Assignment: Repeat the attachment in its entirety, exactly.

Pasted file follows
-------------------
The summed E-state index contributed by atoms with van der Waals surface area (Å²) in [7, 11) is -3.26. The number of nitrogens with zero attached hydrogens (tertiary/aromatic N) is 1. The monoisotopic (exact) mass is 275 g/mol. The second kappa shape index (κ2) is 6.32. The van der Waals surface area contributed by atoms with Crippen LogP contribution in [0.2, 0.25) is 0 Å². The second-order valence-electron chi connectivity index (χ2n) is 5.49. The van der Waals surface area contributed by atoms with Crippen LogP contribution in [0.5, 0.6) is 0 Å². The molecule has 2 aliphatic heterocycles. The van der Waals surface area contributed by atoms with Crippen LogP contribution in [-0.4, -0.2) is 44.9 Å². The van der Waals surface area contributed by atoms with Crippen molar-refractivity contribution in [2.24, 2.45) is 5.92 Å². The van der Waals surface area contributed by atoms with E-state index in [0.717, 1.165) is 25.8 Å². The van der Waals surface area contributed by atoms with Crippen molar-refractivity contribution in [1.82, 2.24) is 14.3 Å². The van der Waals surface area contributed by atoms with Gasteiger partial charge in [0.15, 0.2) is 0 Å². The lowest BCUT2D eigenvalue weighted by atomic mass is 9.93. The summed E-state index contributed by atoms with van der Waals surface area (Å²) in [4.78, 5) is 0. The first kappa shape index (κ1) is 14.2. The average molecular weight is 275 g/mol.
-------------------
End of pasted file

The summed E-state index contributed by atoms with van der Waals surface area (Å²) in [7, 11) is -3.26. The number of nitrogens with zero attached hydrogens (tertiary/aromatic N) is 1. The monoisotopic (exact) mass is 275 g/mol. The second kappa shape index (κ2) is 6.32. The van der Waals surface area contributed by atoms with Crippen LogP contribution in [0.2, 0.25) is 0 Å². The second-order valence-electron chi connectivity index (χ2n) is 5.49. The van der Waals surface area contributed by atoms with Crippen LogP contribution in [0.5, 0.6) is 0 Å². The molecule has 2 aliphatic heterocycles. The van der Waals surface area contributed by atoms with Crippen LogP contribution in [-0.4, -0.2) is 44.9 Å². The van der Waals surface area contributed by atoms with Crippen molar-refractivity contribution in [2.24, 2.45) is 5.92 Å². The van der Waals surface area contributed by atoms with E-state index in [0.717, 1.165) is 25.8 Å². The van der Waals surface area contributed by atoms with Crippen molar-refractivity contribution in [1.82, 2.24) is 14.3 Å². The van der Waals surface area contributed by atoms with Gasteiger partial charge in [0.15, 0.2) is 0 Å². The lowest BCUT2D eigenvalue weighted by atomic mass is 9.93. The summed E-state index contributed by atoms with van der Waals surface area (Å²) in [4.78, 5) is 0. The first kappa shape index (κ1) is 14.2. The average molecular weight is 275 g/mol.